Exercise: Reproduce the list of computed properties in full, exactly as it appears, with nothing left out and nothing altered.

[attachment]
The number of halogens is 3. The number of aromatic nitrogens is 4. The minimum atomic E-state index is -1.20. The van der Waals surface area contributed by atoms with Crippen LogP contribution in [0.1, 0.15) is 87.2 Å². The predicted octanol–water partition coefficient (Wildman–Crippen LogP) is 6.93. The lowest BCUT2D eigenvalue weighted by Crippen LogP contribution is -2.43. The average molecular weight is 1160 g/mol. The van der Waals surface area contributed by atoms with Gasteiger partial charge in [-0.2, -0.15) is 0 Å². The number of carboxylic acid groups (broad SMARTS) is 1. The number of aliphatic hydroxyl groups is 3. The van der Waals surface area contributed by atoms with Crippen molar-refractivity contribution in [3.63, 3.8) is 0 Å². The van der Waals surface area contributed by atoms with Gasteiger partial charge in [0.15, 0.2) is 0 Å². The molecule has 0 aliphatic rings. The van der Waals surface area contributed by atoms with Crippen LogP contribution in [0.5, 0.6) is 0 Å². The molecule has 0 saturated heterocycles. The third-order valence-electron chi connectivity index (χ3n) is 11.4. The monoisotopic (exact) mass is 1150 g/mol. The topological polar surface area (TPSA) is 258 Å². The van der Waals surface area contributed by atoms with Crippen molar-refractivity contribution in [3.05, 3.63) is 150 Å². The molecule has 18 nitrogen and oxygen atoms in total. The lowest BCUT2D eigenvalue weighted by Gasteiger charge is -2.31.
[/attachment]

The number of halogens is 3. The number of aromatic nitrogens is 4. The minimum atomic E-state index is -1.20. The van der Waals surface area contributed by atoms with Crippen LogP contribution in [0.1, 0.15) is 87.2 Å². The predicted octanol–water partition coefficient (Wildman–Crippen LogP) is 6.93. The lowest BCUT2D eigenvalue weighted by Crippen LogP contribution is -2.43. The average molecular weight is 1160 g/mol. The van der Waals surface area contributed by atoms with Gasteiger partial charge in [-0.2, -0.15) is 0 Å². The number of carboxylic acid groups (broad SMARTS) is 1. The number of aliphatic hydroxyl groups is 3. The van der Waals surface area contributed by atoms with Crippen molar-refractivity contribution in [3.63, 3.8) is 0 Å². The van der Waals surface area contributed by atoms with Gasteiger partial charge in [0.15, 0.2) is 0 Å². The molecule has 0 aliphatic rings. The van der Waals surface area contributed by atoms with Crippen LogP contribution in [0.5, 0.6) is 0 Å². The molecule has 0 saturated heterocycles. The third-order valence-electron chi connectivity index (χ3n) is 11.4. The monoisotopic (exact) mass is 1150 g/mol. The topological polar surface area (TPSA) is 258 Å². The van der Waals surface area contributed by atoms with Crippen molar-refractivity contribution in [3.05, 3.63) is 150 Å². The molecule has 18 nitrogen and oxygen atoms in total. The lowest BCUT2D eigenvalue weighted by Gasteiger charge is -2.31.